David became dizzy, had a headache, seemed confused, was irritable, had trouble sleeping, was sensitive to light and noise, and showed problems with memory. He seemed anxious and unusually tired.
Mother became concerned and took him to Dr. Morgan who diagnosed David with a concussion which is a traumatic brain injury resulting from a blow to the head. Dr. Morgan said his behaviors were signs of post-concussive syndrome. But, “Don’t you have to hit your head really hard to have a concussion”?, Mom asked. No! In fact, even a mild blow to the head can cause post-concussive syndrome.
When you get a bonk on the head, your brain bounces around. Why? The brain does not fill up the skull. And, in what I think must be a design flaw, the inside of the skull is not smooth, There are bony bits protruding and they're a problem.
You see, the brain is Jell-O-ish and it is contained by a really tough membrane called the dura. It has three parts...the epidura (dura mater which is Latin for "tough mother") is the outermost layer and is closest to those bony bits. The dura is in the middle. The subdura is closes to the brain itself. [Fun Fact: If the brain were to soften to the point where it could spread, it would cover a ping pong table. In order to fit it all into the skull, it has folds...sulci and gyrus.]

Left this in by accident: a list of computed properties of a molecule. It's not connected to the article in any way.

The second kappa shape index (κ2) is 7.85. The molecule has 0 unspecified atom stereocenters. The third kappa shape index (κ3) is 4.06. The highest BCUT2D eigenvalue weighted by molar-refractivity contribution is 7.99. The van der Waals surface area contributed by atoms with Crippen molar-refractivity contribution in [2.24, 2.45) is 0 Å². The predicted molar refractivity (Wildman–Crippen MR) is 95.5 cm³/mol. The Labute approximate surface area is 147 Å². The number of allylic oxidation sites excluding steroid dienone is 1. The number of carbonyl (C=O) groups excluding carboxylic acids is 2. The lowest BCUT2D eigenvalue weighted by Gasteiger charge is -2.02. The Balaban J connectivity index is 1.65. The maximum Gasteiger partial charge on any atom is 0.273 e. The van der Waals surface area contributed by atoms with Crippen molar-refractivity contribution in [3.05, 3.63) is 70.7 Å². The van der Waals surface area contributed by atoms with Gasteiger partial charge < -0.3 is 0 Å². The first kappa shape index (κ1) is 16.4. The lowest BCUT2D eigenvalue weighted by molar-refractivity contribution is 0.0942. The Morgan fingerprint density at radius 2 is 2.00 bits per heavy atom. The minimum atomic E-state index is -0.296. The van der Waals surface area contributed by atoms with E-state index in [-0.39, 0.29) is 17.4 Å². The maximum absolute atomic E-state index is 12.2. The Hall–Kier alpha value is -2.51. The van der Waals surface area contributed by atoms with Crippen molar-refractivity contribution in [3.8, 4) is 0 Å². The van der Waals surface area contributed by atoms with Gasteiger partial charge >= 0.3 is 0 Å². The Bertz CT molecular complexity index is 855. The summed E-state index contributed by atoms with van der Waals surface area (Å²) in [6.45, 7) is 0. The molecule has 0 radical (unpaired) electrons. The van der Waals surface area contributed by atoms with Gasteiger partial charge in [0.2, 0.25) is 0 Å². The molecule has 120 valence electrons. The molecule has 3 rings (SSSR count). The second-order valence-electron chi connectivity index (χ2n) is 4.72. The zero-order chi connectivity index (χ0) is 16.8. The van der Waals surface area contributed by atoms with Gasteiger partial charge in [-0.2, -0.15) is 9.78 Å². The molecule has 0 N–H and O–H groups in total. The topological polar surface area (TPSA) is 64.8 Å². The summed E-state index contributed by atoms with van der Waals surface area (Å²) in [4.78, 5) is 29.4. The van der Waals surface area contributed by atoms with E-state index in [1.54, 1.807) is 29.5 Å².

You've heard, usually on television, that a patient had a "subdural hematoma" which is a bruise very close to the brain. If the dura is pricked by those bony bits and starts bleeding, the brain responds by swelling. The swelling has to do with the sodium-potassium gate within the brain cells. Blood is salty and the brain doesn't like being bathed in salty blood.
This swelling. if severe enough, requires the removal of skull bone so that the brain has "somewhere to go". The piece of skull that's removed is tucked into the abdomen, usually, to keep it alive.
I am explaining this to you so you can be knowledgeable about "why" you're nagging your kid about that helmet for the upteenth time.
Rest is the best treatment for mild concussion. It’s critical, though, to seek medical support for confusion and memory problems. Record your observations and write down all questions.
Make sure teachers are aware of possible changes in your child’s personality and functioning. Post-concussive syndrome is real and needs to be understood by those who supervise your child in your absence.
Just do the best you can and stop banging your head around even though hitting your head against the wall burns 150 calories an hour. Claudia
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